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Translation?

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  • Ysolt la Bretonne
    Greetings, I love the music we are singing at Pennsic. I am wondering if any one could offer translations. I can sort of get the Latin and the snippets of
    Message 1 of 3 , Jul 16 9:11 AM
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      Greetings,

      I love the music we are singing at Pennsic. I am wondering if any one
      could offer translations. I can sort of get the Latin and the snippets
      of French, but not the Spanish, in Dindirin, dindirin, nor Spanish in
      general. I'll worry about pronunciation in rehearsals, but I'd love
      translations or general sense of the meaning now.

      Thanks,
      Ysolt
      --
      Maîtresse Ysolt la Bretonne, OP
      Barony of Windmasters' Hill
    • Ariadne & Reynard
      Part of the Din-di-rin is about the nightingale who is singing on the branch, perhaps in the morning before breakfast? Ariadne ... From: Ysolt la Bretonne To:
      Message 2 of 3 , Jul 16 1:14 PM
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        Part of the Din-di-rin is about the nightingale who is singing on the branch, perhaps in the morning before breakfast?
        Ariadne
        ----- Original Message -----
        Sent: Sunday, July 16, 2006 12:11 PM
        Subject: [KWChoir] Translation?

        Greetings,

        I love the music we are singing at Pennsic. I am wondering if any one
        could offer translations. I can sort of get the Latin and the snippets
        of French, but not the Spanish, in Dindirin, dindirin, nor Spanish in
        general. I'll worry about pronunciation in rehearsals, but I'd love
        translations or general sense of the meaning now.

        Thanks,
        Ysolt
        --
        Maîtresse Ysolt la Bretonne, OP
        Barony of Windmasters' Hill

      • Karen Kasper
        I don t speak Spanish either, but I have translations for some of the pieces. Dindirin is actually in Catalan, which reads to me like a mix of Spanish and
        Message 3 of 3 , Jul 16 3:00 PM
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          I don't speak Spanish either, but I have translations for some of the pieces.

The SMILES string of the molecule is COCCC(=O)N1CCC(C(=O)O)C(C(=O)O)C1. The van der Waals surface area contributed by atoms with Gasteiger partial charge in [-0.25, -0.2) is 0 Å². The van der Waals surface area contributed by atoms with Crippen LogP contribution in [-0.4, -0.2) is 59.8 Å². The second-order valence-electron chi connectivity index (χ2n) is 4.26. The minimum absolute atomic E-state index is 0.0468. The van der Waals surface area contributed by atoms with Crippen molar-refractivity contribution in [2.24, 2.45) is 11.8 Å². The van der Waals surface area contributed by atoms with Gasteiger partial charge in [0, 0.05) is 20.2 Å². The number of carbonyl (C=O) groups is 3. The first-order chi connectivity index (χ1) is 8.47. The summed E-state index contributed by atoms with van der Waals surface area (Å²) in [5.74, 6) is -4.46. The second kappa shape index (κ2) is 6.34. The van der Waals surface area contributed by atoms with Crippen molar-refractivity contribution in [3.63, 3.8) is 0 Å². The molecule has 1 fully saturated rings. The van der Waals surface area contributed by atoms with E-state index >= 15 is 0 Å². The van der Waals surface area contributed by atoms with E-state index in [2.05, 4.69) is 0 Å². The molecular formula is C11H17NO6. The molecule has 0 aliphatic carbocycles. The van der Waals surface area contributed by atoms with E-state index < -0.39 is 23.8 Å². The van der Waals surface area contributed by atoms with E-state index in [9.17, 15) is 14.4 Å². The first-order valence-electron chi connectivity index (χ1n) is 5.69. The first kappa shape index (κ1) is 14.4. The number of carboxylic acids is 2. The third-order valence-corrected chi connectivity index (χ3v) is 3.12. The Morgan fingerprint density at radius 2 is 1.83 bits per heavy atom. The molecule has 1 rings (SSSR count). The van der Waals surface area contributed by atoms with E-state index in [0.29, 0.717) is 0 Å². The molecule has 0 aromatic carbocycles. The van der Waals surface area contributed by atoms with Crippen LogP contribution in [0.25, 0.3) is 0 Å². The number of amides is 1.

Dindirin is actually in Catalan, which reads to me like a mix of Spanish and French. "Early I rose up one fine morning to wander in the meadow.  There I met the nightingale singing in the treetop.  Nightingale, oh nightingale, take this message to my lover.  Tell him that I am now married."
           
          Otro Tal Misacantano is about a drunken priest.  Refrain: "Another precentor like this one you'll prehaps never find nowadays."  Verses: "Anyone looking at him so meek and mild might well think him a nice little donkey.  Well I can warrant you he knows a trick or two. His drinking habits surpass belief: he outdrinks any publican be he French or Italian.  See how discreetly filled is his well-cured wineskin.  He looks sleepy as an ass, which, once hired, takes a siesta all summer."
           
          Gentil Senora Mia: "My gracious lady, I find in the movement of your eyes a je ne sais quoi which transfers all my troubles to my sad fantasy.  I seek solitude for contemplation, and find in it so many pleasures that I would die were I to go on thinking about it.  But these thoughts are so frail that they soon come to an end, and I must turn to other things.  Yet I persist in these same thoughts and find myself saying, if only this were not to come to an end!  But then I perceive that so much pleasure is not one of those things that can last."
           
          Pase El Agoa is in Galician. "Come to me across the water, my Lady Juliet.  I will go into the forest, there to pluck three roses."
           
          Amor con fortuna I don't have a full translation for, but it's basically about the singer having no success in love; love is the enemy, and has treated the singer unkindly so he is tired of it or perhaps even angry.
           
          Sitientes is an Old Testament text about coming to the water of God with joy when you thirst.   Peccantem Me is New Testament, about the fear that as a result of sinning and not repenting, one will not achieve redemption, so the singer asks forgiveness and salvation from God, and to be redeemed from the inferno.  Mariam Matrem is of course a paean to the Virgin Mary. 
           
          I hope this helps!  I plan to have a limited number of copies of these translations at Pennsic.
           
          Arianna

          Ysolt la Bretonne <ysolt@...> wrote:
          Greetings,

          I love the music we are singing at Pennsic. I am wondering if any one
          could offer translations. I can sort of get the Latin and the snippets
          of French, but not the Spanish, in Dindirin, dindirin, nor Spanish in
          general. I'll worry about pronunciation in rehearsals, but I'd love
          translations or general sense of the meaning now.

          Thanks,
          Ysolt
          --
          Maîtresse Ysolt la Bretonne, OP
          Barony of Windmasters' Hill




          Karen Kasper

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